Corporate Finance For Dummies
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When you’re dealing with corporate finance, you rely on the collection and analysis of data to help you answer questions and make decisions. Even though all the data you need to make the best decision may be available, how you actually perceive and use that data can be an erroneous process thanks to the following two types of bias:

  • Statistical bias: This type of bias occurs when people collect data from a sample rather than an entire data set and then assume that the data they collected represent the entire data set. Say that a financial analyst wants to assess the returns on capital investment that a company is able to generate.

    If he takes his data only from the marketing department of the company rather than from every department, his analysis is going to be biased.

  • Cognitive bias: This bias occurs during the processing of information as people choose to use their own personal judgment rather than the data results. Cognitive biases come in a variety of shapes and sizes:

    • Status quo bias refers to peoples’ tendencies to avoid changing established methods, such as when a team of employees refuses to implement a more efficient inventory management system just because they don’t want to learn the new system.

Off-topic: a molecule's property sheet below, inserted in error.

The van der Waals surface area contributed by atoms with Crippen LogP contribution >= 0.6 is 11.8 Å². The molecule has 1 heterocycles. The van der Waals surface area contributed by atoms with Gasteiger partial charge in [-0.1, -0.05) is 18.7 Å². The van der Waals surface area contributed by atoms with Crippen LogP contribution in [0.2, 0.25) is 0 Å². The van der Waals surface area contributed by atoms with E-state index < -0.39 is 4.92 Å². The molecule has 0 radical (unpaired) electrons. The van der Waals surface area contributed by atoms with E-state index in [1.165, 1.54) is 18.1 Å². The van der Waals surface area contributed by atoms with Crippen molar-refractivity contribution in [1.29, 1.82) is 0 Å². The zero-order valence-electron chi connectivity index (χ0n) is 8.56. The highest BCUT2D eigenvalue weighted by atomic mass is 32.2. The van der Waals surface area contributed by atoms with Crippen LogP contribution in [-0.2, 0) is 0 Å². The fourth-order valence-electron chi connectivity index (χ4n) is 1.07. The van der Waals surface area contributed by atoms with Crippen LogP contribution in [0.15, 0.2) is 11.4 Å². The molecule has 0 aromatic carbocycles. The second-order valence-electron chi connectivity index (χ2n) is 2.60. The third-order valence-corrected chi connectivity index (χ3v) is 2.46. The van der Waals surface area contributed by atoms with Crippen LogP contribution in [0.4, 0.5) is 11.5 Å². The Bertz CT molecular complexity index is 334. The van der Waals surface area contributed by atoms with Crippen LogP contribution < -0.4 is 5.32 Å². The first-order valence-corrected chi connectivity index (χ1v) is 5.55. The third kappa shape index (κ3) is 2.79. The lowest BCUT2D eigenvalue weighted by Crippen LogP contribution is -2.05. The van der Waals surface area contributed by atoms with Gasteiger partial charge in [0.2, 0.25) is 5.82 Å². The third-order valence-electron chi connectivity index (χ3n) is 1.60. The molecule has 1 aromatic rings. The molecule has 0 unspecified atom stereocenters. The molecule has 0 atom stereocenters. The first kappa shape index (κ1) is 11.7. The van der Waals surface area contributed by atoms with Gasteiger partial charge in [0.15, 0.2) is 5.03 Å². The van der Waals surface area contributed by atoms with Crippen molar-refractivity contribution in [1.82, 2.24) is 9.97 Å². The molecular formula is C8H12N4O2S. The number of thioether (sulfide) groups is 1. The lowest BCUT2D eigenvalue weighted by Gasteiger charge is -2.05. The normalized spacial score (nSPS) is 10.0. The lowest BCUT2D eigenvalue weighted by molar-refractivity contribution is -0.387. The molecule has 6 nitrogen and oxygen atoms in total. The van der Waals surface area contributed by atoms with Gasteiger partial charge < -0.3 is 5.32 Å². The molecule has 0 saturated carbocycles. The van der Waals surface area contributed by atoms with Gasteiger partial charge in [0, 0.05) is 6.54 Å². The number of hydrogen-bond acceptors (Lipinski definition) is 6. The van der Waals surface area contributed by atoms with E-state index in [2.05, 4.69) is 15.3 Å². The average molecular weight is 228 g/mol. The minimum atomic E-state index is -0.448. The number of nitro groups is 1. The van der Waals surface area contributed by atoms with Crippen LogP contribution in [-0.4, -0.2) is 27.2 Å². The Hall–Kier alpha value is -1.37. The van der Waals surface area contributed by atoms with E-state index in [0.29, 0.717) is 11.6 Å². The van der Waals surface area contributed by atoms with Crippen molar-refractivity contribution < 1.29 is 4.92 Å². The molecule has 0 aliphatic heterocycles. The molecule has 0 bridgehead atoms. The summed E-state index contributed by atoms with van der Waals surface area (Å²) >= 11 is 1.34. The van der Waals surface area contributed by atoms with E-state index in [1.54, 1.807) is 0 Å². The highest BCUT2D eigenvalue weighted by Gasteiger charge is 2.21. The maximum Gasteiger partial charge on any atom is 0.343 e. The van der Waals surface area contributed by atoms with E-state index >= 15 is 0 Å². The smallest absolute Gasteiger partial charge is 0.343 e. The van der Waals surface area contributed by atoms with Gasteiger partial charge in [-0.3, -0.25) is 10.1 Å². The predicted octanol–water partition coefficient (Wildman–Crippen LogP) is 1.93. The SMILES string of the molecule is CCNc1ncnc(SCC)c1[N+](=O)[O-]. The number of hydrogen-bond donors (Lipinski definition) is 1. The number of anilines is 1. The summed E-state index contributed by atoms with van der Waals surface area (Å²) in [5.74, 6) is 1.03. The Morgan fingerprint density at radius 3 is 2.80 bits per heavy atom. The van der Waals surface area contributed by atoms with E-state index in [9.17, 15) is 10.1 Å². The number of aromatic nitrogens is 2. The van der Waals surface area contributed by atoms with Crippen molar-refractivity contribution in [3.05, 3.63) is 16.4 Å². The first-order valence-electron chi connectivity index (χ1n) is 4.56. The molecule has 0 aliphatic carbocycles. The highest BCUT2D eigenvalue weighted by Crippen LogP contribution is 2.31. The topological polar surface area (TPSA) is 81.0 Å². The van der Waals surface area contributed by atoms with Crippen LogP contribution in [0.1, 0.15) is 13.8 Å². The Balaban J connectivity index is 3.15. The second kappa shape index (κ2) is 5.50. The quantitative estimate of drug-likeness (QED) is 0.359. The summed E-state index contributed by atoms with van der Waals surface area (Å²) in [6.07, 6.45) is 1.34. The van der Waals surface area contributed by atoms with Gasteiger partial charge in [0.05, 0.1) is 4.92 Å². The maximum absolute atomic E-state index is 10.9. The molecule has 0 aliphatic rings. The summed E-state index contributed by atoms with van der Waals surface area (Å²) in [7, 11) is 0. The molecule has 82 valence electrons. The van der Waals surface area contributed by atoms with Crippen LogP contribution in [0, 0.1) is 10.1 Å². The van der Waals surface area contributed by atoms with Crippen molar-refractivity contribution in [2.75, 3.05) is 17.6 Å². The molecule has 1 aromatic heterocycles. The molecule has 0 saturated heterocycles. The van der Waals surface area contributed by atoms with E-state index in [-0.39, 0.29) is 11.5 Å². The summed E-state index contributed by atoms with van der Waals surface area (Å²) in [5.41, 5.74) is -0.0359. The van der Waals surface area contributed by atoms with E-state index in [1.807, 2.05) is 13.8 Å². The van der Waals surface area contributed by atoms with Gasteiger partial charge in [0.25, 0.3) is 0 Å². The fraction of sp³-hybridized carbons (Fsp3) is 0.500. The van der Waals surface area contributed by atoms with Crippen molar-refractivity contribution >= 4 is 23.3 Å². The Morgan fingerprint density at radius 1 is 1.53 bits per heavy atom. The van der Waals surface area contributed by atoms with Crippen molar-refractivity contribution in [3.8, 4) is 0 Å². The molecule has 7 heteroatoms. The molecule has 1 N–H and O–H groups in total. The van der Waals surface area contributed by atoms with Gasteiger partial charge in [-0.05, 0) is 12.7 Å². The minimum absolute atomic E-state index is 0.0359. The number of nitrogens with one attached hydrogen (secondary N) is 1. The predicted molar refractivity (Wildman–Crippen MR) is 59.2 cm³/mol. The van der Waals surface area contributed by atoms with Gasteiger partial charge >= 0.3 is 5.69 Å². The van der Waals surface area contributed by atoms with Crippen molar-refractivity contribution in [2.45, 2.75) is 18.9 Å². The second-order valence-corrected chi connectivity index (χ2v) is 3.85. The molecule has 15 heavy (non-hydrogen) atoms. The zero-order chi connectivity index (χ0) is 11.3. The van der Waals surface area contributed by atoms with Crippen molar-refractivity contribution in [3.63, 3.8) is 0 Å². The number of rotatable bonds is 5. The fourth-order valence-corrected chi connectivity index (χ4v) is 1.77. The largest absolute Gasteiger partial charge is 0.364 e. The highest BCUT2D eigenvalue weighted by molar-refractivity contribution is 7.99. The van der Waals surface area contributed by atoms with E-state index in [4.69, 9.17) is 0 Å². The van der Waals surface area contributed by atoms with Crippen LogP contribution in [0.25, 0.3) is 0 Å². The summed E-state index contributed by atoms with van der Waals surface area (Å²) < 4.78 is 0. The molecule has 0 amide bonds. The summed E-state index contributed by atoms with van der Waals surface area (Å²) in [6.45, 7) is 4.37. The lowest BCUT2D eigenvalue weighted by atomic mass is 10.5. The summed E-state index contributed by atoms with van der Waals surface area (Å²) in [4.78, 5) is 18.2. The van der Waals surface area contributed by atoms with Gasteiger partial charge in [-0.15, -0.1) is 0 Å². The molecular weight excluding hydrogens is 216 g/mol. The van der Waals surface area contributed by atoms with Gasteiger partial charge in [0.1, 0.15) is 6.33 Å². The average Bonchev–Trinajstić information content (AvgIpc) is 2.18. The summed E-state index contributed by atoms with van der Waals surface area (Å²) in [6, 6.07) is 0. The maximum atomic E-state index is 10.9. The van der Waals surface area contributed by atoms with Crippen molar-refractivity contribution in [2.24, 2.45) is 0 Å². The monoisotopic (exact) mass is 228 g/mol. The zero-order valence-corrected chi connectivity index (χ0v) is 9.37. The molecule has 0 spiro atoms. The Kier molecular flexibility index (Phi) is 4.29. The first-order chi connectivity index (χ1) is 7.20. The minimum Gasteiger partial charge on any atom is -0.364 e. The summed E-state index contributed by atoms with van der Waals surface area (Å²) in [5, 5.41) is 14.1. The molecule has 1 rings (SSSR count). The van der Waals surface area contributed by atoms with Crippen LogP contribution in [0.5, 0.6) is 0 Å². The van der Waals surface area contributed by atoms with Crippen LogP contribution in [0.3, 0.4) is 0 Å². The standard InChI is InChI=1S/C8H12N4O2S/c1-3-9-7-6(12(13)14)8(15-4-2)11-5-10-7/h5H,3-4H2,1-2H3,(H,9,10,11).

• Self-serving bias refers to people’s tendency to give themselves credit for successes but blame outside factors for failure. This type of bias contributes to erroneous self-assessments of investing performance.

    • Confirmation bias refers to the tendency of people to acknowledge only data that confirm their preconceived beliefs, resulting in the rejection of any truths that challenge their beliefs. This type of bias can devastate a company when it leads management to ignore its analysts.

Corporate finance relies heavily on accuracy of data and the precision of analysis. Although individuals are constantly subject to multiple types of biases, companies can reduce the rate of error due to bias by maintaining proper data collection methods and utilizing full analyses. The key is to interpret only what has actually occurred instead of letting personal judgment influence decisions.

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Kenneth W. Boyd has 30 years of experience in accounting and financial services. He is a four-time Dummies book author, a blogger, and a video host on accounting and finance topics.

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